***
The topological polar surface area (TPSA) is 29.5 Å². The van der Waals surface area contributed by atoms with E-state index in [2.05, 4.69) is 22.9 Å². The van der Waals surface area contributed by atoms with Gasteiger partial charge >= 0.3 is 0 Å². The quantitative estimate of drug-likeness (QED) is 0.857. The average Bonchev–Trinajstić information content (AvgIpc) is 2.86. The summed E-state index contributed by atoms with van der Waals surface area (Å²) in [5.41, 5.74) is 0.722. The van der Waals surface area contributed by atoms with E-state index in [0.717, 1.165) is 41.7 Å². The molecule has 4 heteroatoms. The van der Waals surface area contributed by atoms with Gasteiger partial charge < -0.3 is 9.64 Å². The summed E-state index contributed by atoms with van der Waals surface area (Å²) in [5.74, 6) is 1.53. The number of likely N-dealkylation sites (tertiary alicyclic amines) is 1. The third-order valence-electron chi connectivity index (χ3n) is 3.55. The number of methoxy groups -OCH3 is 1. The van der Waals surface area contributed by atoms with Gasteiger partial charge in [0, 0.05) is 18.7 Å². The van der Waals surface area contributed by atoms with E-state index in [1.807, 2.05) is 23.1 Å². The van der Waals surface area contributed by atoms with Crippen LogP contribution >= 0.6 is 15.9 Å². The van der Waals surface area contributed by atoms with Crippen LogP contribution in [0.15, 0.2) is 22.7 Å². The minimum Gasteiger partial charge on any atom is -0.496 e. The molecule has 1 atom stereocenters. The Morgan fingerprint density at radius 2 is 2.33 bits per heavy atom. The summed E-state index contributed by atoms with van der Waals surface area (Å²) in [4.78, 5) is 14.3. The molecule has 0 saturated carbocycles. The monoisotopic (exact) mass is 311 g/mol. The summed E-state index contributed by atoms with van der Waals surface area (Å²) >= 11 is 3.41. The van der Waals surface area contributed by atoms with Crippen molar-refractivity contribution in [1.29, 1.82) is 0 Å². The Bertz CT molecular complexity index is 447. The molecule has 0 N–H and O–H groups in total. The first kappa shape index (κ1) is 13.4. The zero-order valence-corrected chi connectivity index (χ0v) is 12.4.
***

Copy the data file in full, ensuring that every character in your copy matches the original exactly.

The topological polar surface area (TPSA) is 29.5 Å². The van der Waals surface area contributed by atoms with E-state index in [2.05, 4.69) is 22.9 Å². The van der Waals surface area contributed by atoms with Gasteiger partial charge >= 0.3 is 0 Å². The quantitative estimate of drug-likeness (QED) is 0.857. The average Bonchev–Trinajstić information content (AvgIpc) is 2.86. The summed E-state index contributed by atoms with van der Waals surface area (Å²) in [5.41, 5.74) is 0.722. The van der Waals surface area contributed by atoms with E-state index in [0.717, 1.165) is 41.7 Å². The molecule has 4 heteroatoms. The van der Waals surface area contributed by atoms with Gasteiger partial charge < -0.3 is 9.64 Å². The summed E-state index contributed by atoms with van der Waals surface area (Å²) in [5.74, 6) is 1.53. The number of likely N-dealkylation sites (tertiary alicyclic amines) is 1. The third-order valence-electron chi connectivity index (χ3n) is 3.55. The number of methoxy groups -OCH3 is 1. The van der Waals surface area contributed by atoms with Gasteiger partial charge in [0, 0.05) is 18.7 Å². The van der Waals surface area contributed by atoms with E-state index in [1.807, 2.05) is 23.1 Å². The van der Waals surface area contributed by atoms with Crippen LogP contribution >= 0.6 is 15.9 Å². The van der Waals surface area contributed by atoms with Crippen LogP contribution in [0.15, 0.2) is 22.7 Å². The minimum Gasteiger partial charge on any atom is -0.496 e. The molecule has 1 atom stereocenters. The Morgan fingerprint density at radius 2 is 2.33 bits per heavy atom. The summed E-state index contributed by atoms with van der Waals surface area (Å²) in [4.78, 5) is 14.3. The molecule has 0 saturated carbocycles. The monoisotopic (exact) mass is 311 g/mol. The summed E-state index contributed by atoms with van der Waals surface area (Å²) >= 11 is 3.41. The van der Waals surface area contributed by atoms with Crippen molar-refractivity contribution in [1.29, 1.82) is 0 Å². The Bertz CT molecular complexity index is 447. The molecule has 0 N–H and O–H groups in total. The first kappa shape index (κ1) is 13.4. The zero-order valence-corrected chi connectivity index (χ0v) is 12.4.